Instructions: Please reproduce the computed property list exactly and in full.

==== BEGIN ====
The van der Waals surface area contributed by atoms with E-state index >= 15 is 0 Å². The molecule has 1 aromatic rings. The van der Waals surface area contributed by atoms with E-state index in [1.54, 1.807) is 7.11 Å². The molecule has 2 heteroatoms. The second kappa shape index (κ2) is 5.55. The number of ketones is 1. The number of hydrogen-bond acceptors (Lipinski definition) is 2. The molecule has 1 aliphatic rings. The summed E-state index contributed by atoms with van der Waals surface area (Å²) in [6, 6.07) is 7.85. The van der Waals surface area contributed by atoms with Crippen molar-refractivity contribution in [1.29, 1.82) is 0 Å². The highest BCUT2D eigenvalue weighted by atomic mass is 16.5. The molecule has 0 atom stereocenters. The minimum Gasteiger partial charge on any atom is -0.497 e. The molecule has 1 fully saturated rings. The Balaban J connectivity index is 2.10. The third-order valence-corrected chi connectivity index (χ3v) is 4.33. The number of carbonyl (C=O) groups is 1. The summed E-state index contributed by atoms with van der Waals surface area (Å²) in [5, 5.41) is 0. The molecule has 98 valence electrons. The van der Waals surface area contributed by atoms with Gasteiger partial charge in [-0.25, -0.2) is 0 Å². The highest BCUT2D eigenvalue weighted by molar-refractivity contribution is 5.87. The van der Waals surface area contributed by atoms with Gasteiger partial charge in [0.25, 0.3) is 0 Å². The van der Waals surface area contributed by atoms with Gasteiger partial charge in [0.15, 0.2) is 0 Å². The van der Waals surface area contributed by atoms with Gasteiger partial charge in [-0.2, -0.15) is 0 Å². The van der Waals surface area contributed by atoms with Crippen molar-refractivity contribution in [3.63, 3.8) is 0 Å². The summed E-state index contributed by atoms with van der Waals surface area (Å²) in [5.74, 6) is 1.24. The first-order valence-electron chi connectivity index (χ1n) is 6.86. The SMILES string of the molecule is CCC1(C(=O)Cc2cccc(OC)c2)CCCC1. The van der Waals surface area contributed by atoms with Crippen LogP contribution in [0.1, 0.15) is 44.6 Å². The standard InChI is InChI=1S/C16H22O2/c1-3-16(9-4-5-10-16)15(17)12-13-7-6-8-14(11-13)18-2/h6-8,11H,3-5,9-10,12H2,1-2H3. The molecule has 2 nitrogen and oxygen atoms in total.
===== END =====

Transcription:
The van der Waals surface area contributed by atoms with E-state index >= 15 is 0 Å². The molecule has 1 aromatic rings. The van der Waals surface area contributed by atoms with E-state index in [1.54, 1.807) is 7.11 Å². The molecule has 2 heteroatoms. The second kappa shape index (κ2) is 5.55. The number of ketones is 1. The number of hydrogen-bond acceptors (Lipinski definition) is 2. The molecule has 1 aliphatic rings. The summed E-state index contributed by atoms with van der Waals surface area (Å²) in [6, 6.07) is 7.85. The van der Waals surface area contributed by atoms with Crippen molar-refractivity contribution in [1.29, 1.82) is 0 Å². The highest BCUT2D eigenvalue weighted by atomic mass is 16.5. The molecule has 0 atom stereocenters. The minimum Gasteiger partial charge on any atom is -0.497 e. The molecule has 1 fully saturated rings. The Balaban J connectivity index is 2.10. The third-order valence-corrected chi connectivity index (χ3v) is 4.33. The number of carbonyl (C=O) groups is 1. The summed E-state index contributed by atoms with van der Waals surface area (Å²) in [5, 5.41) is 0. The molecule has 98 valence electrons. The van der Waals surface area contributed by atoms with Gasteiger partial charge in [-0.25, -0.2) is 0 Å². The highest BCUT2D eigenvalue weighted by molar-refractivity contribution is 5.87. The van der Waals surface area contributed by atoms with Gasteiger partial charge in [0.25, 0.3) is 0 Å². The van der Waals surface area contributed by atoms with Gasteiger partial charge in [0.15, 0.2) is 0 Å². The van der Waals surface area contributed by atoms with Gasteiger partial charge in [-0.2, -0.15) is 0 Å². The van der Waals surface area contributed by atoms with Crippen molar-refractivity contribution in [3.63, 3.8) is 0 Å². The summed E-state index contributed by atoms with van der Waals surface area (Å²) in [5.74, 6) is 1.24. The first-order valence-electron chi connectivity index (χ1n) is 6.86. The SMILES string of the molecule is CCC1(C(=O)Cc2cccc(OC)c2)CCCC1. The van der Waals surface area contributed by atoms with Crippen LogP contribution in [0.1, 0.15) is 44.6 Å². The standard InChI is InChI=1S/C16H22O2/c1-3-16(9-4-5-10-16)15(17)12-13-7-6-8-14(11-13)18-2/h6-8,11H,3-5,9-10,12H2,1-2H3. The molecule has 2 nitrogen and oxygen atoms in total.